If you can picture for a moment a nerve cell at the end of your finger I would like to show you what happens within the cells of your body when you do something as simple as touching your finger to your nose. Ordinarily that cell at the end of your finger doesn’t do too much. It comes to life when you touch something. That touch activates a chain of events, beginning with a release of chemicals that sparks a reaction, sending electrical impulses to another cell. That cells communicates with millions of other cells along your nervous system until the message gets to the brain cells it needs to in order to let your brain know you just touched your nose. All that for a simple gesture!

Now imagine what would have happened if the needed chemicals were not released to spark that chain of communication. That’s what would happen if your body does not have adequate potassium. Your body would not receive the signals it needs to tell your brain to eat, drink, your heart to pump, or to breathe. You will die, and all because you didn’t make sure you had one element in your system. So although I had never thought of it before, if you want to improve your memory – memory training alone may not be enough. You may need some potassium.

Potassium is one of the three most important elements in plant or animal life. It’s chemical symbol on the periodic table is “K,” and it is important for the proper functioning of every cell within your body. It helps our cells to release chemicals that allow for an electrical reaction that sparks communication between cells. It is much like an old telephone line, where one wire is connected to a pole that connects to another wire along a chain of wires until it reaches it’s final destination. That is how the lines of millions of cells within our body work to communicate with our brain.

Our bodies would rival any pharmaceutical company in the manufacturing of chemicals. We are walking chemical labs. These chemicals all have a function in helping the millions of tiny cells (such as skin cells, liver cells and brain cells) work together in cooperation. Potassium is extremely important to these cells by assisting in the communication process between cells, from any part of our body to our brains. Our heart, for instance, cannot contract normally without potassium, and it is critical for nerve and brain function. To improve your memory and brain function a great brain food is potassium!

Researchers at Sweden’s Karolinska Institute conducted 10 different medical studies that evaluated the connection between low potassium levels and stroke. Throughout this study, more than 268,000 individuals were involved. Their findings, reported in the July 2011 edition of the medical journal Stroke, concluded that for every 1,000 mg per day increase in dietary potassium, stroke risk dropped by 11%.

The element potassium is not hard to find, but our poor diets seem to still be deficient in it. The National Health and Nutrition Surveyed of over 9,000 American adults in 2008 and found that the average American woman’s diet included less than 2,300 mg of potassium daily and the average man about 3000 mg. An adequate level is considered to be about 4,700 mg. What this tells us is our regular diets are not doing an adequate job of supplying us with enough potassium to keep our brain cells, and all the cells of our body, communicating as they should.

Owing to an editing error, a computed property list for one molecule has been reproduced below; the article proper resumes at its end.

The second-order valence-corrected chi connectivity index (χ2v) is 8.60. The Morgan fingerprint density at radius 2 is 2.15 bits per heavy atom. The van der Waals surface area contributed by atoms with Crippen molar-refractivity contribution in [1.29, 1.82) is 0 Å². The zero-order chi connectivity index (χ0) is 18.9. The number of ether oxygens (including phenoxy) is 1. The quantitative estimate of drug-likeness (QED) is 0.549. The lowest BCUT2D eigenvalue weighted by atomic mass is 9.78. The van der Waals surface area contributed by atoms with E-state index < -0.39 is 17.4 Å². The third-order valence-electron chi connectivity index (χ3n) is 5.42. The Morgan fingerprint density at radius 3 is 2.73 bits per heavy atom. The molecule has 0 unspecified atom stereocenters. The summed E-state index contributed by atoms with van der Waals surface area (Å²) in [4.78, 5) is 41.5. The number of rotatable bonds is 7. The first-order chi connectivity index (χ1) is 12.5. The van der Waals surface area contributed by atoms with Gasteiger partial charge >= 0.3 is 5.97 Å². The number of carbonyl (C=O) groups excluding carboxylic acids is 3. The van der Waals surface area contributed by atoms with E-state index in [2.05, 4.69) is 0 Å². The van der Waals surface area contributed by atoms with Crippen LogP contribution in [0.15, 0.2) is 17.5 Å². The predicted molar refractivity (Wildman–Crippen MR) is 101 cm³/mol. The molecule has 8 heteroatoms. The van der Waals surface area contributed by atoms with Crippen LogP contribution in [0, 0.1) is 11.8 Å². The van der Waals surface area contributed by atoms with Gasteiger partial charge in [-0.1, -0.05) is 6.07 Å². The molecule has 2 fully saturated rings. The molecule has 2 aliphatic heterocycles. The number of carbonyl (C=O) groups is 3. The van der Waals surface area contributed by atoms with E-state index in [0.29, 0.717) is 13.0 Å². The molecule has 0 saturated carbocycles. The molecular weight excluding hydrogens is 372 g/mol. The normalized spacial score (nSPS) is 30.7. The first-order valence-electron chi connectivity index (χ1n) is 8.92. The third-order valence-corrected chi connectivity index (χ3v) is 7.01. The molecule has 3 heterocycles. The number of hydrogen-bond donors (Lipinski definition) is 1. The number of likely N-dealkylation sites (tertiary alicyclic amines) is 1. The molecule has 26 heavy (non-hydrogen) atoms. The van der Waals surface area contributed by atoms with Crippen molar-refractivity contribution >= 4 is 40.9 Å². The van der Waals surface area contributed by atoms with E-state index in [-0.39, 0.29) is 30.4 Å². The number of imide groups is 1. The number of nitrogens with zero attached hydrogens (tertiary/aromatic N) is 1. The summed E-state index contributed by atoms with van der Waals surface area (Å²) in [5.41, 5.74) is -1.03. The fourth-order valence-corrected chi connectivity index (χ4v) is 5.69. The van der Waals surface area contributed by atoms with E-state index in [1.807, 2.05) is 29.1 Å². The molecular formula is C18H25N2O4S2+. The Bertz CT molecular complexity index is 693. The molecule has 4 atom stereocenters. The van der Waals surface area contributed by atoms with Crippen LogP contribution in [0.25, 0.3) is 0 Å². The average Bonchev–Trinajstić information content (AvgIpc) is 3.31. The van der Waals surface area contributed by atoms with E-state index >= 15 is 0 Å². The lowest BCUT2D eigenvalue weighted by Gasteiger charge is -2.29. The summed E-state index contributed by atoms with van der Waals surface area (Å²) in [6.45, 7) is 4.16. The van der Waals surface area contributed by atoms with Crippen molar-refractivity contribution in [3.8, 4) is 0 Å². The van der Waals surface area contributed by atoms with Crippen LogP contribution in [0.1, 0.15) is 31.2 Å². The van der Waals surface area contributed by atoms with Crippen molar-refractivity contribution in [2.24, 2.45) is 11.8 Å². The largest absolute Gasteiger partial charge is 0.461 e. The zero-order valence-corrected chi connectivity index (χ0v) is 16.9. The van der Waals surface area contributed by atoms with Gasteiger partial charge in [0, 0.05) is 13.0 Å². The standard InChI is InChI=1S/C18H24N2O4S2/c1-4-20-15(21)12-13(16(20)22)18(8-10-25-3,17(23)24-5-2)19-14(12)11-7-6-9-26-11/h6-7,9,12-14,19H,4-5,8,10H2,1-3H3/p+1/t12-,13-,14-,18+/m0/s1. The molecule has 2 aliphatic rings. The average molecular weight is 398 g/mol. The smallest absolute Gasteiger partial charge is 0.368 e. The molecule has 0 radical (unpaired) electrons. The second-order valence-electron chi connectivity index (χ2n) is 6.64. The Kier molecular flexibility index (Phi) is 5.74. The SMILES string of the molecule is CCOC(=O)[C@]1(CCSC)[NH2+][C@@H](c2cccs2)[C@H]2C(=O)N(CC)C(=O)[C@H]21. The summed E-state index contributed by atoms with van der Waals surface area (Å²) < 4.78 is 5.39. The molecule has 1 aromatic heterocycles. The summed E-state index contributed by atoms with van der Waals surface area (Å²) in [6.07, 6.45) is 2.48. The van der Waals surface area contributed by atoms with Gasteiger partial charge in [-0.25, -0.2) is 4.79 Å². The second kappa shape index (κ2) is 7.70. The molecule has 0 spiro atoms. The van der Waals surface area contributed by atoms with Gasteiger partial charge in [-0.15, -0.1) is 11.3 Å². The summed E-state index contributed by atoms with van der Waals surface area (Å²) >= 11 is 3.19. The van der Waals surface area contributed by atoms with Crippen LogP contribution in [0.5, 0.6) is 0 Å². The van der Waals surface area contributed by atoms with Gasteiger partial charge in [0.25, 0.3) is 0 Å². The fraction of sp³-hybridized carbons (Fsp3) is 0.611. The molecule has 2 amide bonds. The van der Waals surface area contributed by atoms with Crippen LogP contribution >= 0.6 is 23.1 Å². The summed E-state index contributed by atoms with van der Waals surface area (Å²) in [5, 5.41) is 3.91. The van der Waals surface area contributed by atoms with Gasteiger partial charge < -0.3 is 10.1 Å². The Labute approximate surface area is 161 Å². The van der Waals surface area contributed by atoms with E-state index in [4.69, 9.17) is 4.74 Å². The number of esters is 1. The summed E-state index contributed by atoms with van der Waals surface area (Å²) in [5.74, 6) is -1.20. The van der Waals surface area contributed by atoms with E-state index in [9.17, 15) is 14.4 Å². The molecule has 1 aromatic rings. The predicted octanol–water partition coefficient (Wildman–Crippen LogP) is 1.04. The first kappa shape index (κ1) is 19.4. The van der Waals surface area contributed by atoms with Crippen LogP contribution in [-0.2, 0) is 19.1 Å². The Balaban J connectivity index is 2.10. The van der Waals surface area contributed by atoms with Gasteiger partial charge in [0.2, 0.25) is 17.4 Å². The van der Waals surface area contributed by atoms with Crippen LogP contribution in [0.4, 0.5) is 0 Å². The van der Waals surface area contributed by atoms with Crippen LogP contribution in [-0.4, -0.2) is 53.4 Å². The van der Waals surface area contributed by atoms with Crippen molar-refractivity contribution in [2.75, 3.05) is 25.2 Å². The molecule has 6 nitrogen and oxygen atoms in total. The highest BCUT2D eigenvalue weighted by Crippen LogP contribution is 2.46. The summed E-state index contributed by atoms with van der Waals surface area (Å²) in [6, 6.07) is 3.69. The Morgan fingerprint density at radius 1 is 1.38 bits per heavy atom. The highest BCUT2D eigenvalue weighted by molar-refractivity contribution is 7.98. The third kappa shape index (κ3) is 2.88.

You can find potassium in many foods:

  • Fruits and vegetables supply at least 300 mg of potassium per cup.
  • One big source of potassium is a banana. You can get close to 500 mg of potassium in one large banana.
  • Other potassium giant suppliers are soybeans, sweet potatoes, spinach, lettuce, beans, salmon and halibut — supplying from 450-850 mg per serving.

Our kidneys regulate our potassium levels, and most of the time it does a good job. Many people take diuretics (water pills) for high blood pressure and water retention. This can cause problems for the kidneys in regulating the potassium in our bodies. Although getting the mineral through your food is the best alternative, your doctor may need to prescribe a potassium supplement and run a periodic check of your potassium levels.

As I train for the next USA Memory Championship I am adding something to my diet and that will be banana’s for their potassium and ability to improve my memory. I have already added spinach so hopefully with the spinach, blueberries and bananas I will be fully prepared to perform at my highest at the 2012 USA Memory Championship.

My name is Ron White, and I am a two-time USA Memory Champion , memory training expert, and memory keynote speaker. Keeping adequate supplies of potassium in your body will help to keep your brain sharp and functioning at it’s best. Contact your physician to make sure your potassium level is in line, and if not make sure he prescribes the correct supplement for your needs.

 

Source:

AARP — High Potassium Foods May Protect Your Brain: http://www.healthline.com/health-blogs/heart-smart-living/potassium

Mineral Information Institute — The role of elements in Life Process: http://www.mii.org/periodic/lifeelement.html